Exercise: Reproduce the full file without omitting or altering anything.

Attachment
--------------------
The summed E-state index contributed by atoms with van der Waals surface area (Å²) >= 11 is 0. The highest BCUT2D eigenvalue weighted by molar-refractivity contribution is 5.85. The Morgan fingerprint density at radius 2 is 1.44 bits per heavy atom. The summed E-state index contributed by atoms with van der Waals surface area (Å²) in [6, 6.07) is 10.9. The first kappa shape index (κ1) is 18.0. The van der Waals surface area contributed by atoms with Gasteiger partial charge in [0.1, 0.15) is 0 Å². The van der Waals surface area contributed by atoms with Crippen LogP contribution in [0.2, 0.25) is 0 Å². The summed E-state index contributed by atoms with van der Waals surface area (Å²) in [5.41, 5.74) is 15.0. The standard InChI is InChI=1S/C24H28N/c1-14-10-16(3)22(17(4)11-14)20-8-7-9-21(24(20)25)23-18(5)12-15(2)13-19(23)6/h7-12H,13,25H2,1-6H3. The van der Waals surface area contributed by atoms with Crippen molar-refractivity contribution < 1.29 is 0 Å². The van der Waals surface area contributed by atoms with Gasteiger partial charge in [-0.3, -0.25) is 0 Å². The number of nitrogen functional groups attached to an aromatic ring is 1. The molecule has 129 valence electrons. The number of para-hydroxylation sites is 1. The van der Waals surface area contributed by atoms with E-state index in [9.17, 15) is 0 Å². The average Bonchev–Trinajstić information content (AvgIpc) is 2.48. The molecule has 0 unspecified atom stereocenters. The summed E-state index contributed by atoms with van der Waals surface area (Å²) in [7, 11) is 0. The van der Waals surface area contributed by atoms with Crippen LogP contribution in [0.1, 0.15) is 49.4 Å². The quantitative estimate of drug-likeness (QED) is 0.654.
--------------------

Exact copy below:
The summed E-state index contributed by atoms with van der Waals surface area (Å²) >= 11 is 0. The highest BCUT2D eigenvalue weighted by molar-refractivity contribution is 5.85. The Morgan fingerprint density at radius 2 is 1.44 bits per heavy atom. The summed E-state index contributed by atoms with van der Waals surface area (Å²) in [6, 6.07) is 10.9. The first kappa shape index (κ1) is 18.0. The van der Waals surface area contributed by atoms with Gasteiger partial charge in [0.1, 0.15) is 0 Å². The van der Waals surface area contributed by atoms with Crippen LogP contribution in [0.2, 0.25) is 0 Å². The summed E-state index contributed by atoms with van der Waals surface area (Å²) in [5.41, 5.74) is 15.0. The standard InChI is InChI=1S/C24H28N/c1-14-10-16(3)22(17(4)11-14)20-8-7-9-21(24(20)25)23-18(5)12-15(2)13-19(23)6/h7-12H,13,25H2,1-6H3. The van der Waals surface area contributed by atoms with Crippen molar-refractivity contribution < 1.29 is 0 Å². The van der Waals surface area contributed by atoms with Gasteiger partial charge in [-0.3, -0.25) is 0 Å². The number of nitrogen functional groups attached to an aromatic ring is 1. The molecule has 129 valence electrons. The number of para-hydroxylation sites is 1. The van der Waals surface area contributed by atoms with E-state index in [9.17, 15) is 0 Å². The average Bonchev–Trinajstić information content (AvgIpc) is 2.48. The molecule has 0 unspecified atom stereocenters. The summed E-state index contributed by atoms with van der Waals surface area (Å²) in [7, 11) is 0. The van der Waals surface area contributed by atoms with Crippen LogP contribution in [0.1, 0.15) is 49.4 Å². The quantitative estimate of drug-likeness (QED) is 0.654.